5 ways to build a relationship with hospital administrators

My desire to write this piece stems from my recent realization that I wasted a good part of my early career in medicine. While I was happily working in my pathology “bubble,” I was completely oblivious to the great untapped potential I had to affect change not just within, but also outside of, my department. In an effort to encourage other physicians to find ways to make an impact, I am sharing what I have found to be effective in building a relationship with hospital administrators, who hold the ultimate decision-making power on most changes in the hospital setting. My advice is geared towards those early in their medical career, but still applicable to any physician at any point in his or her career. So here it goes:

1. Take time to build rapport. Do not expect that because you are a highly productive and sought-after specialist, administration can or should do anything you ask. On the flipside, just because you are a primary care physician in a remote area that is perceived to be a drain on hospital resources, do not assume that administration does not have an interest in your opinions. No matter what your position on the medical ladder, building relationships is essential to fostering change. Most people are more likely to go out of their way to help a friend than a stranger, and ways to befriend administrators abound.

Volunteer for committees, and come to the meetings. When you attend a meeting, make an effort to listen to everyone’s point of view and to contribute to the conversation. Make the effort to get to know your administrators at a personal level. Make a mental note — or a note in your cell phone — about any upcoming events mentioned in passing, and remember to ask about it the next time you see that individual. A little question like “How did your mother’s surgery go?” can really make a big impression. These reminders of our common humanity help us see each other as people, not just “greedy” doctors who want the hospital to spend more money, or “out-of-touch” administrators who expect doctors to continue to do more with less resources. If you have the opportunity to share a meal with an administrator or even catch one in the hallway for a brief conversation, send that person a quick follow-up email thanking him or her for taking the time to listen to you. Make it a point to write thank you notes. These gestures are not only important to building a good working relationship, but may even be the beginning of a beautiful friendship. Building relationships builds allies, expands your network, and increases your potential to effect change.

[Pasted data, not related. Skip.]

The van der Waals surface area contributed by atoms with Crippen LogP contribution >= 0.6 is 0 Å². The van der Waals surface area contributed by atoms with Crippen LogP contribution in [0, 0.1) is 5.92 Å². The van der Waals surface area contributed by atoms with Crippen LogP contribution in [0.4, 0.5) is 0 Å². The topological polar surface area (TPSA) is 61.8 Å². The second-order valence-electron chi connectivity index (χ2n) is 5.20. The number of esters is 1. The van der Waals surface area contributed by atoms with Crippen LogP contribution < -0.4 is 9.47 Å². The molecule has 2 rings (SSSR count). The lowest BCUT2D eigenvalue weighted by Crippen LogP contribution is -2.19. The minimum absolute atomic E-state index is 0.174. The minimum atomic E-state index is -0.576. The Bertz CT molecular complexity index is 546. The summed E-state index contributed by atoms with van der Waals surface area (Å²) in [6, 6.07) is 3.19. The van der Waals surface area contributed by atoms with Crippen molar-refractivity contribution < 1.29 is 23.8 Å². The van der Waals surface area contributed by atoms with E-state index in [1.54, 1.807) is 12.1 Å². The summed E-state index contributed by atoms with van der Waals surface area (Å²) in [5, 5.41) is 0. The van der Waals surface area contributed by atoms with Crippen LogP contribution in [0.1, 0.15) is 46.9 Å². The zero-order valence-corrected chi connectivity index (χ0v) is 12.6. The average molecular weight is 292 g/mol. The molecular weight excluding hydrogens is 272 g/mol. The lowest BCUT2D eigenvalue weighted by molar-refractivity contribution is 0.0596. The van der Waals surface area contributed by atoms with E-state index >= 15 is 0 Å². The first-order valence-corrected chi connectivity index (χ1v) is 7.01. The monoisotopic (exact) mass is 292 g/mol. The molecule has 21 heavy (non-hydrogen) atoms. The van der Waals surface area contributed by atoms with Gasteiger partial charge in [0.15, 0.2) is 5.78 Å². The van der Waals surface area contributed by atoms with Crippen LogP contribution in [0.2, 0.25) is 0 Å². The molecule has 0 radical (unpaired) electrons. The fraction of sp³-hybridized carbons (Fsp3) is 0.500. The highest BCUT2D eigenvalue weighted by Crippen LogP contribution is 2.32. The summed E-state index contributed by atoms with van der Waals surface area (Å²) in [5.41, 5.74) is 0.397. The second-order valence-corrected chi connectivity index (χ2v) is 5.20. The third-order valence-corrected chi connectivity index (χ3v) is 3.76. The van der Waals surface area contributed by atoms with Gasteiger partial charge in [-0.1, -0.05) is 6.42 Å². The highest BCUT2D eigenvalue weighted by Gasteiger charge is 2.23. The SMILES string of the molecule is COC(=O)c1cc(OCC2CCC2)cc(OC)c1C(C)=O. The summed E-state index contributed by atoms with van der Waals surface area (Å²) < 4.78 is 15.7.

2. Maintain a positive attitude. Do you want to listen to, much less help, someone who is always complaining and miserable to be around? Enough said.

3. Be reasonable about your expectations. There are many shiny new toys available in health care that have great potential to improve patient care; many of these toys have very large price tags. Chances are that your hospital has seen an unfavorable shift in payer mix over the last few years, and that your hospital recently purchased an astronomically expensive EMR. The bottom line is that hospitals have less disposable income. Knowing that multiple specialties are competing for the same dollars — not to mention the hospital employees who expect an annual raise, the one-hundred-year-old building that needs structural repairs, etc. — be reasonable about what your hospital can do with limited resources. Explain the value of the new instrument/procedure/process you would like the hospital to purchase or implement. Will a new technology increase your hospital’s market share? Will a new procedure decrease length of stay for a certain condition? Help your administrators understand how what you are asking for can be mutually beneficial.

4. Always assume good intentions. I first read the quote “assume positive intent” from Indra Nooyi, CEO of PepsiCo, in a compilation of advice from successful businesswomen. In the entire compilation, this is the one piece of advice that stuck with me and also where I see many physicians go wrong. I know a number of physicians that tend to think that every decision administration makes is made with the intent of making their lives — either as individuals or collectively — more difficult. This is simply not the case. Administrators have a vested interest in making sure that physicians are happy, because unhappy physicians leave and/or make mistakes, both of which are costly to the hospital.

Knowing that administrators want you to be happy, if you are unhappy about something at work, the onus is on you to let an administrator know why and to offer realistic solutions or suggestions for improvements. If you are able to secure a face-to-face meeting with an administrator to do so, take a moment to remind yourself to “assume good intentions” before the meeting starts, and follow the Dalai Lama’s “one-win-everything” negotiating techniques (you can find these by googling). You will both walk out of the meeting better off for it.

5. Be persistent. Just because you hear “no,” if you believe strongly in your idea, do not give up on it. Find out exactly why your idea is being rejected, and figure out if there is a way to modify it, scale it down, break it into smaller pieces, or make it more palatable. Could you do a pilot project to collect more data to make a stronger case? Do you need to spend more time educating and getting support from the involved parties? Is it all-or-nothing, or is something still an improvement? Be patient — persistence pays off.

If there something you want changed at your hospital, consider the above points and go for it! If you don’t make change happen, who will?

Amy Baruch is medical staff president, Spartanburg Regional Healthcare System, Spartanburg, SC.

Image credit: Shutterstock.com

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